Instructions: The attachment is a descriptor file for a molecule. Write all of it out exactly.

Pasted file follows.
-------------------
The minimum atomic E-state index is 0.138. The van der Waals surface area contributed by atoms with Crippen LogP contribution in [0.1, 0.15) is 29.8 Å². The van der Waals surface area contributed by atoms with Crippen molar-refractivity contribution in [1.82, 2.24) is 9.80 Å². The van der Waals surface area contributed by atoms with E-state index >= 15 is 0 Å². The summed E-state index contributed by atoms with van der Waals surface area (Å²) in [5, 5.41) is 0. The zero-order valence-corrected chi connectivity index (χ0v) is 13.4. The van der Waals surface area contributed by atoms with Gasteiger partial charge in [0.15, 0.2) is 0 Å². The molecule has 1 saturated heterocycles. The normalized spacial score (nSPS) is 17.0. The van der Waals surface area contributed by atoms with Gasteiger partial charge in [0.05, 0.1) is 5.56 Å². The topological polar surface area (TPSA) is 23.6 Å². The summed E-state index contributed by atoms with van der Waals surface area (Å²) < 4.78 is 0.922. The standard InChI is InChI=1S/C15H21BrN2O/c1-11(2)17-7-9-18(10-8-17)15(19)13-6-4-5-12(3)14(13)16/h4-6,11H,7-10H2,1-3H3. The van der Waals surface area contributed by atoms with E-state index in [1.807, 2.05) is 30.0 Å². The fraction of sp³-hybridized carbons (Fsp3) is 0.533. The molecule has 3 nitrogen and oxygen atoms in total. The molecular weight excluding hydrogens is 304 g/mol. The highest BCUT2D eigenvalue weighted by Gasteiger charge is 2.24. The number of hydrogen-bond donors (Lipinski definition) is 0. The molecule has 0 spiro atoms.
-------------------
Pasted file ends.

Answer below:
The minimum atomic E-state index is 0.138. The van der Waals surface area contributed by atoms with Crippen LogP contribution in [0.1, 0.15) is 29.8 Å². The van der Waals surface area contributed by atoms with Crippen molar-refractivity contribution in [1.82, 2.24) is 9.80 Å². The van der Waals surface area contributed by atoms with E-state index >= 15 is 0 Å². The summed E-state index contributed by atoms with van der Waals surface area (Å²) in [5, 5.41) is 0. The zero-order valence-corrected chi connectivity index (χ0v) is 13.4. The van der Waals surface area contributed by atoms with Gasteiger partial charge in [0.15, 0.2) is 0 Å². The molecule has 1 saturated heterocycles. The normalized spacial score (nSPS) is 17.0. The van der Waals surface area contributed by atoms with Gasteiger partial charge in [0.05, 0.1) is 5.56 Å². The topological polar surface area (TPSA) is 23.6 Å². The summed E-state index contributed by atoms with van der Waals surface area (Å²) < 4.78 is 0.922. The standard InChI is InChI=1S/C15H21BrN2O/c1-11(2)17-7-9-18(10-8-17)15(19)13-6-4-5-12(3)14(13)16/h4-6,11H,7-10H2,1-3H3. The van der Waals surface area contributed by atoms with E-state index in [1.807, 2.05) is 30.0 Å². The fraction of sp³-hybridized carbons (Fsp3) is 0.533. The molecule has 3 nitrogen and oxygen atoms in total. The molecular weight excluding hydrogens is 304 g/mol. The highest BCUT2D eigenvalue weighted by Gasteiger charge is 2.24. The number of hydrogen-bond donors (Lipinski definition) is 0. The molecule has 0 spiro atoms.